A system 700 incorporating multiple database clusters 106 offers several advantages. A protocol may have a maximum number of nodes in a cluster, thus providing multiple clusters allows the system 700 to incorporate additional nodes beyond the maximum. In some embodiments, the computing resources may render it more efficient to group data into clusters 106. For example, data that is frequently accessed together, such as data stored under related keys, may be grouped in the same cluster 106. Alternately, in some environments, it may be more efficiently to divide data that is frequently accessed together across clusters 106 in order to parallelize transactions. Another advantage is additional distribution granularity. As stated previously, each database protocol has a level of hierarchy used to divide data between nodes 108. For example, in Cassandra™, data may be distributed based on key. One notable advantage of the system 700 is that the index 406 may be structured to distribute data based on an alternate hierarchy level, such as a column or super column. Even in a cloud environment, resources do not always scale effortlessly. Supporting a large node may require grouping resources that are not located in physical proximity, that have a less-than-optimal interconnection, that are of a different type, or that have other unsatisfactory characteristics. A large node is slower to replicate, which may lead to problems with auto-scaling, data synchronization, data backup, and fault recovery. For these and other reasons, a data set that exceeds the optimal node size may be more efficient if divided between multiple nodes. Thus, in an embodiment, a key corresponding to a large number of columns and therefore a large amount of data is split between nodes based on a column identifier.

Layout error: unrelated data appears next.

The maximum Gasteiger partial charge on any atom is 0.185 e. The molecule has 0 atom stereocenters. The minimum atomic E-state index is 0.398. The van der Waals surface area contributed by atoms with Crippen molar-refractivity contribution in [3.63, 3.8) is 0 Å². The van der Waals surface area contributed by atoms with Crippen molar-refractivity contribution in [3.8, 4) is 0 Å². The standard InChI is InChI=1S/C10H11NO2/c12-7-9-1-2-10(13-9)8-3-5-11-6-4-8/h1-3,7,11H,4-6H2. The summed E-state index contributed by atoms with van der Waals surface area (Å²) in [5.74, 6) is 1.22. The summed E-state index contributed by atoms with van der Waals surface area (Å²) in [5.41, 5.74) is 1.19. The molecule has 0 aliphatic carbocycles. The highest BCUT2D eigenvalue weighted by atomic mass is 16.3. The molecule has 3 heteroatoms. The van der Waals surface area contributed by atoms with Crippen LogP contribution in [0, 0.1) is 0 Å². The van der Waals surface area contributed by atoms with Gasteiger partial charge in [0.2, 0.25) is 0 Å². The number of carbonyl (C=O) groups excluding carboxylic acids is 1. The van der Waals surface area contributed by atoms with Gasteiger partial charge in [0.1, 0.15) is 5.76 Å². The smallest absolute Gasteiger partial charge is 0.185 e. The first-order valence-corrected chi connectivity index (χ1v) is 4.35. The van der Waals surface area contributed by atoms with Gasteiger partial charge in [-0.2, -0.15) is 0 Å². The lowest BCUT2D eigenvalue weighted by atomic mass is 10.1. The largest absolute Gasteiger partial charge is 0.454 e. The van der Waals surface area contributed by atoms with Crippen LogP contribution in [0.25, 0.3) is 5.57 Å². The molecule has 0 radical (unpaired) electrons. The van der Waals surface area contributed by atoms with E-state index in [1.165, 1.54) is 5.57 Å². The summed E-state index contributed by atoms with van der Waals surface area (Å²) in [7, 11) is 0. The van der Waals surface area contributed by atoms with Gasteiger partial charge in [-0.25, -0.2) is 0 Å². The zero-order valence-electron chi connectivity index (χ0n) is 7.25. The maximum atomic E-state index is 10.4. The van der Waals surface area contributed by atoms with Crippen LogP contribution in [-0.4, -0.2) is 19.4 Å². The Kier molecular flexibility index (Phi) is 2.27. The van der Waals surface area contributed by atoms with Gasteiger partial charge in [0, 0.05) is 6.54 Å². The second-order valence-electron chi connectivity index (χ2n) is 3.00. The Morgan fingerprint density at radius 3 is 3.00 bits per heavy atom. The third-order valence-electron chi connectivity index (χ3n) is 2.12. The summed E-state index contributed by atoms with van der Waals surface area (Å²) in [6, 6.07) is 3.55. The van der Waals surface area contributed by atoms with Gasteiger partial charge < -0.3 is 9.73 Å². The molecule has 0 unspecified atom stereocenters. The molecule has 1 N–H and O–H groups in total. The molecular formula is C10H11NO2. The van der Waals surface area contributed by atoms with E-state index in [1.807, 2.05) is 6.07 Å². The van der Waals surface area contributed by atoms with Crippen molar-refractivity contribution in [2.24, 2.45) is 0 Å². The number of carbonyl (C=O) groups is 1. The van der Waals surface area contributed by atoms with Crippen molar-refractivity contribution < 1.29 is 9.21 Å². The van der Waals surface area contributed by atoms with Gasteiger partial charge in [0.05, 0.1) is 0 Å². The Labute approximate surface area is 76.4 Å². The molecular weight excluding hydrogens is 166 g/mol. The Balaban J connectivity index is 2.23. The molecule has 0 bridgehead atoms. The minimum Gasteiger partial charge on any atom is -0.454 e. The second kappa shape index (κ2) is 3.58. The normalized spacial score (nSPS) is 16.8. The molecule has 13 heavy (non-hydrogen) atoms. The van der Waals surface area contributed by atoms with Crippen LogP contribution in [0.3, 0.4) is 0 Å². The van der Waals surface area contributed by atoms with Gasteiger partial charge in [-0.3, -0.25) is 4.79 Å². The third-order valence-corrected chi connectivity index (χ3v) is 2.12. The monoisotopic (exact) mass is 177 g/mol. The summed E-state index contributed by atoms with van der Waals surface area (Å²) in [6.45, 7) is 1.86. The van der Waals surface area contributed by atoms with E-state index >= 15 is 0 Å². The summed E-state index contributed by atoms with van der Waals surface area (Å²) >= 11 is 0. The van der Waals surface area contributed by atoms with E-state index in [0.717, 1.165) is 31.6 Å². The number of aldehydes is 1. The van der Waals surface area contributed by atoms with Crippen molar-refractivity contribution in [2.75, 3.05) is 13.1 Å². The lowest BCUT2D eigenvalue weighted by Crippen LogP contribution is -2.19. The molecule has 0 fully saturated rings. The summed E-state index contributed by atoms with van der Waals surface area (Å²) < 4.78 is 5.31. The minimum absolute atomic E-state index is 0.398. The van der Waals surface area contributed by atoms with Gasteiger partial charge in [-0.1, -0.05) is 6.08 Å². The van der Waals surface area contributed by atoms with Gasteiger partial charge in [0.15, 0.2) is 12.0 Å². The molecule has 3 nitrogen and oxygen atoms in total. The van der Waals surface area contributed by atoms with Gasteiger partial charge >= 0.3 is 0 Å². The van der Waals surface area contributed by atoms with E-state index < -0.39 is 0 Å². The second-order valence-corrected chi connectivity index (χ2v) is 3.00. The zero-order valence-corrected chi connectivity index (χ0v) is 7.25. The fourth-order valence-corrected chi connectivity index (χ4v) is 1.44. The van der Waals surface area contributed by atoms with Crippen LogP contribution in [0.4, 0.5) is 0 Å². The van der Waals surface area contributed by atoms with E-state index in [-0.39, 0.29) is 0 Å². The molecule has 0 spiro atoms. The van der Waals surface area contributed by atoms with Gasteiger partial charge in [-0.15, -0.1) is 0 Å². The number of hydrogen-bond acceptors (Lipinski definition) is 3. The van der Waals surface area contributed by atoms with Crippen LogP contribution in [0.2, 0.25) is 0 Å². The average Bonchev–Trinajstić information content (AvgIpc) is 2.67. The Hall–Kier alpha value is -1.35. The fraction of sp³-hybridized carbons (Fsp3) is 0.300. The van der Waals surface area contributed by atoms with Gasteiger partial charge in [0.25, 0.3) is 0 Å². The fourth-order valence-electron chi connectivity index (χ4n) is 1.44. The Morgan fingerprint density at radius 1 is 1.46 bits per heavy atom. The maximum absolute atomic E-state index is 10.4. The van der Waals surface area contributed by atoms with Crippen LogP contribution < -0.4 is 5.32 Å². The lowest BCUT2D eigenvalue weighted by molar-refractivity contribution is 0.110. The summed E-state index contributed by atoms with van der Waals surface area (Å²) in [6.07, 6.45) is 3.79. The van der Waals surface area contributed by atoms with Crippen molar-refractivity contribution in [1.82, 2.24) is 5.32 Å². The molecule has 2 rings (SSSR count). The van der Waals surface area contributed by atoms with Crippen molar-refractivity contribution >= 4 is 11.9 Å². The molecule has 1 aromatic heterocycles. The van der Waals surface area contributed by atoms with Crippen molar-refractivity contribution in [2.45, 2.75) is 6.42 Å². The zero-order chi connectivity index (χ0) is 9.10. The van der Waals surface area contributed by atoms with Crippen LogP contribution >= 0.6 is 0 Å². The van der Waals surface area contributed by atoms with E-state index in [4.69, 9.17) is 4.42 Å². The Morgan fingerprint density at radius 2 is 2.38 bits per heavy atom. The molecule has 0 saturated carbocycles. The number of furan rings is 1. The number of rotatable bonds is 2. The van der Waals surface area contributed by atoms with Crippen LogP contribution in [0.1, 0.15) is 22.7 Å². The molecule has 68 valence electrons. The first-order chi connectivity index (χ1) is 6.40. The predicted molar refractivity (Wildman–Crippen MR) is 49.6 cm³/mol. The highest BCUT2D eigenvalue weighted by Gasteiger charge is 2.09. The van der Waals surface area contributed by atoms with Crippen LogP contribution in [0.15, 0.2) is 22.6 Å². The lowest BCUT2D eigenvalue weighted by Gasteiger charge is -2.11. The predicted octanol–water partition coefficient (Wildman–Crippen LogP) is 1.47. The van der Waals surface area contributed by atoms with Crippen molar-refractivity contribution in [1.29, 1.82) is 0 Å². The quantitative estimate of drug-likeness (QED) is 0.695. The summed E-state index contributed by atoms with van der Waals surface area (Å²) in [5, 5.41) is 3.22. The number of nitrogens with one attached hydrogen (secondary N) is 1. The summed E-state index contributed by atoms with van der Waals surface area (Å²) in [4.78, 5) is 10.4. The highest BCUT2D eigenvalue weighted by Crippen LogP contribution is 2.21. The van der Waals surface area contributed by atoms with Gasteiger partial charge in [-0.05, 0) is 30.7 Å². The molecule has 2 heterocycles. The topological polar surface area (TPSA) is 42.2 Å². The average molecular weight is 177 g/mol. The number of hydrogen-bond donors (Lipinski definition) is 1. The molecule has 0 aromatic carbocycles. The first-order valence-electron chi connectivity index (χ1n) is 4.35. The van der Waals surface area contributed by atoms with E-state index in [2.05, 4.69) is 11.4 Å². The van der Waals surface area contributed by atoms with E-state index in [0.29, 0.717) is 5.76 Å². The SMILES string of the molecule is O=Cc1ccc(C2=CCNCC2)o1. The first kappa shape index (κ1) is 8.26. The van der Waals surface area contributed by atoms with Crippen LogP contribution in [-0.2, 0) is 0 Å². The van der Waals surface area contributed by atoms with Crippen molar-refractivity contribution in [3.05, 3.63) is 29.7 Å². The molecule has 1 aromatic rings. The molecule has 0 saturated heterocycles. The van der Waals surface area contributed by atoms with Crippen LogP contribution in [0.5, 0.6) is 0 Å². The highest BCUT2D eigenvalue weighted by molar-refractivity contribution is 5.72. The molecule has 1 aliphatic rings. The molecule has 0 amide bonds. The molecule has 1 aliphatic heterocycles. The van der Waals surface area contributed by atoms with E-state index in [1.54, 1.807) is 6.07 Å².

FIG. 8 is a flow diagram of a method 800 for database access according to aspects of the present disclosure. The method is suitable for implementation on a number of database systems including database system 700 of FIG. 7. Additional steps can be provided before, during, and after the method 800, and some of the steps described can be replaced or eliminated for other embodiments of the method. Additionally, some steps may be performed concurrently with other steps. In block 802, a connection request is received. The connection request may be generated from a read and/or write command and may contain information about the underlying data access command such as a database destination to be read or written. In block 804, the index is queried for information pertaining to the cluster and node configuration.